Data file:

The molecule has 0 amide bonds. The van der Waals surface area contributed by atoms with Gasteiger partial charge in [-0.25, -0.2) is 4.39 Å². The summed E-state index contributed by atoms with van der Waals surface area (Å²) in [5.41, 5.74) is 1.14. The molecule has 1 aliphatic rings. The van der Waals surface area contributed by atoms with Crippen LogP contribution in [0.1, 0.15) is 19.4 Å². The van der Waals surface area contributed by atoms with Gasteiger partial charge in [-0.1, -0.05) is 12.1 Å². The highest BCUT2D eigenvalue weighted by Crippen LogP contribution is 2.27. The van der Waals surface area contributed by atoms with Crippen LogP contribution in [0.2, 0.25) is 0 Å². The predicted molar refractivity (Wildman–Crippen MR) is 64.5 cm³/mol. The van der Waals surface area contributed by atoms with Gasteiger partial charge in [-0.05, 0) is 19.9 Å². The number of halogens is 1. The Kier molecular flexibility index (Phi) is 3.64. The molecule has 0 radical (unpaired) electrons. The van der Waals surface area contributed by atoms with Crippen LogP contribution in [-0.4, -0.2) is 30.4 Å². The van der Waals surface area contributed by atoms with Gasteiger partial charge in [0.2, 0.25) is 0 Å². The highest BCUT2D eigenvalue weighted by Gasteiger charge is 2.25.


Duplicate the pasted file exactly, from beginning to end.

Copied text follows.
The molecule has 0 amide bonds. The van der Waals surface area contributed by atoms with Gasteiger partial charge in [-0.25, -0.2) is 4.39 Å². The summed E-state index contributed by atoms with van der Waals surface area (Å²) in [5.41, 5.74) is 1.14. The molecule has 1 aliphatic rings. The van der Waals surface area contributed by atoms with Crippen LogP contribution in [0.1, 0.15) is 19.4 Å². The van der Waals surface area contributed by atoms with Gasteiger partial charge in [-0.1, -0.05) is 12.1 Å². The highest BCUT2D eigenvalue weighted by Crippen LogP contribution is 2.27. The van der Waals surface area contributed by atoms with Crippen LogP contribution in [0.2, 0.25) is 0 Å². The predicted molar refractivity (Wildman–Crippen MR) is 64.5 cm³/mol. The van der Waals surface area contributed by atoms with Gasteiger partial charge in [-0.05, 0) is 19.9 Å². The number of halogens is 1. The Kier molecular flexibility index (Phi) is 3.64. The molecule has 0 radical (unpaired) electrons. The van der Waals surface area contributed by atoms with Crippen LogP contribution in [-0.4, -0.2) is 30.4 Å². The van der Waals surface area contributed by atoms with Gasteiger partial charge in [0.2, 0.25) is 0 Å². The highest BCUT2D eigenvalue weighted by Gasteiger charge is 2.25.